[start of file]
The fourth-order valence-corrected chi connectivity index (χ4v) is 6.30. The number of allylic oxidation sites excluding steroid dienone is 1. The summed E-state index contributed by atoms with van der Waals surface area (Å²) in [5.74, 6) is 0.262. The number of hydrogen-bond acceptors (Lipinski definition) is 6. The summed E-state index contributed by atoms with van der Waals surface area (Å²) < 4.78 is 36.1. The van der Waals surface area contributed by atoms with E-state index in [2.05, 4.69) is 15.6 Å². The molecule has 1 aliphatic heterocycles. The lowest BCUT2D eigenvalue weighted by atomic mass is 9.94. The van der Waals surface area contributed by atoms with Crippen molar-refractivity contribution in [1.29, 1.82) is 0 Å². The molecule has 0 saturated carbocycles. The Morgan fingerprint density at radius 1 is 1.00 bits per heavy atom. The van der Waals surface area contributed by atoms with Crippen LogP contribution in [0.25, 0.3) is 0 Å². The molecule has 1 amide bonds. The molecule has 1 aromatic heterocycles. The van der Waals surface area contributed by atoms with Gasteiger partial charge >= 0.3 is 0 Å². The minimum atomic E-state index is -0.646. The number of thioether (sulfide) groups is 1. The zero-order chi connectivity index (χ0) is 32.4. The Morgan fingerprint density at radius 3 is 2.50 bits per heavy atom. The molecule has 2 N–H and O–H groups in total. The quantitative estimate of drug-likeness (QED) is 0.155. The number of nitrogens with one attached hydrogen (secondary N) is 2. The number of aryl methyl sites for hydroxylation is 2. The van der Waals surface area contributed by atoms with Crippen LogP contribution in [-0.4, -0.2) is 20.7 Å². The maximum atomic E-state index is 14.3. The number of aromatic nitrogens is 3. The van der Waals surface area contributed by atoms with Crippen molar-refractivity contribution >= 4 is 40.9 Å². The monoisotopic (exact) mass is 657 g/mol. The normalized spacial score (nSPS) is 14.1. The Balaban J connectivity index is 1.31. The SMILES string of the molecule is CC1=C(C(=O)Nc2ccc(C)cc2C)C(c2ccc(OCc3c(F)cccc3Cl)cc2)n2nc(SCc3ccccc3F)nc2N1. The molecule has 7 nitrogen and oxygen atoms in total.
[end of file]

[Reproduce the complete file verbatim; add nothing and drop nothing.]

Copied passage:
The fourth-order valence-corrected chi connectivity index (χ4v) is 6.30. The number of allylic oxidation sites excluding steroid dienone is 1. The summed E-state index contributed by atoms with van der Waals surface area (Å²) in [5.74, 6) is 0.262. The number of hydrogen-bond acceptors (Lipinski definition) is 6. The summed E-state index contributed by atoms with van der Waals surface area (Å²) < 4.78 is 36.1. The van der Waals surface area contributed by atoms with E-state index in [2.05, 4.69) is 15.6 Å². The molecule has 1 aliphatic heterocycles. The lowest BCUT2D eigenvalue weighted by atomic mass is 9.94. The van der Waals surface area contributed by atoms with Crippen molar-refractivity contribution in [1.29, 1.82) is 0 Å². The molecule has 0 saturated carbocycles. The Morgan fingerprint density at radius 1 is 1.00 bits per heavy atom. The van der Waals surface area contributed by atoms with Crippen LogP contribution in [0.25, 0.3) is 0 Å². The molecule has 1 amide bonds. The molecule has 1 aromatic heterocycles. The van der Waals surface area contributed by atoms with Gasteiger partial charge >= 0.3 is 0 Å². The minimum atomic E-state index is -0.646. The number of thioether (sulfide) groups is 1. The zero-order chi connectivity index (χ0) is 32.4. The Morgan fingerprint density at radius 3 is 2.50 bits per heavy atom. The molecule has 2 N–H and O–H groups in total. The quantitative estimate of drug-likeness (QED) is 0.155. The number of nitrogens with one attached hydrogen (secondary N) is 2. The number of aryl methyl sites for hydroxylation is 2. The van der Waals surface area contributed by atoms with Crippen LogP contribution in [-0.4, -0.2) is 20.7 Å². The maximum atomic E-state index is 14.3. The number of aromatic nitrogens is 3. The van der Waals surface area contributed by atoms with Crippen molar-refractivity contribution >= 4 is 40.9 Å². The monoisotopic (exact) mass is 657 g/mol. The normalized spacial score (nSPS) is 14.1. The Balaban J connectivity index is 1.31. The SMILES string of the molecule is CC1=C(C(=O)Nc2ccc(C)cc2C)C(c2ccc(OCc3c(F)cccc3Cl)cc2)n2nc(SCc3ccccc3F)nc2N1. The molecule has 7 nitrogen and oxygen atoms in total.